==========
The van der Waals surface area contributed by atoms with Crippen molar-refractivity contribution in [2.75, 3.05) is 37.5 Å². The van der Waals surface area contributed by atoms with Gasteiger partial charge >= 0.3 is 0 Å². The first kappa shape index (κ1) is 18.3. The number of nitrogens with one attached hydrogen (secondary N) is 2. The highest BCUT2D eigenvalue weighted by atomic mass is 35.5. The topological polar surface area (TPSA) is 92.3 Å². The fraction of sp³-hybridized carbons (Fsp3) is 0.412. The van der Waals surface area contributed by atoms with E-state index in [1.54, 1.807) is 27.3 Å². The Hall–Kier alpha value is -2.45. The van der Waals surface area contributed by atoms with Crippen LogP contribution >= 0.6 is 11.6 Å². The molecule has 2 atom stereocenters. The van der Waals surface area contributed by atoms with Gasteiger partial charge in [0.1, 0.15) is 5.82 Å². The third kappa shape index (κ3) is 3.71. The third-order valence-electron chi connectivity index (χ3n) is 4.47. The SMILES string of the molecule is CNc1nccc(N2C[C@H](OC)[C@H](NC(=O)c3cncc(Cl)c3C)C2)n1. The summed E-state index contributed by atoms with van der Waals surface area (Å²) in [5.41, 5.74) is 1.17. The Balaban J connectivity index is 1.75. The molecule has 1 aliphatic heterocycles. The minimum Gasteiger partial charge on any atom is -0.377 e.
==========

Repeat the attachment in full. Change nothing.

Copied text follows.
The van der Waals surface area contributed by atoms with Crippen molar-refractivity contribution in [2.75, 3.05) is 37.5 Å². The van der Waals surface area contributed by atoms with Gasteiger partial charge >= 0.3 is 0 Å². The first kappa shape index (κ1) is 18.3. The number of nitrogens with one attached hydrogen (secondary N) is 2. The highest BCUT2D eigenvalue weighted by atomic mass is 35.5. The topological polar surface area (TPSA) is 92.3 Å². The fraction of sp³-hybridized carbons (Fsp3) is 0.412. The van der Waals surface area contributed by atoms with E-state index in [1.54, 1.807) is 27.3 Å². The Hall–Kier alpha value is -2.45. The van der Waals surface area contributed by atoms with Crippen LogP contribution >= 0.6 is 11.6 Å². The molecule has 2 atom stereocenters. The van der Waals surface area contributed by atoms with Gasteiger partial charge in [0.1, 0.15) is 5.82 Å². The third kappa shape index (κ3) is 3.71. The third-order valence-electron chi connectivity index (χ3n) is 4.47. The SMILES string of the molecule is CNc1nccc(N2C[C@H](OC)[C@H](NC(=O)c3cncc(Cl)c3C)C2)n1. The summed E-state index contributed by atoms with van der Waals surface area (Å²) in [5.41, 5.74) is 1.17. The Balaban J connectivity index is 1.75. The molecule has 1 aliphatic heterocycles. The minimum Gasteiger partial charge on any atom is -0.377 e.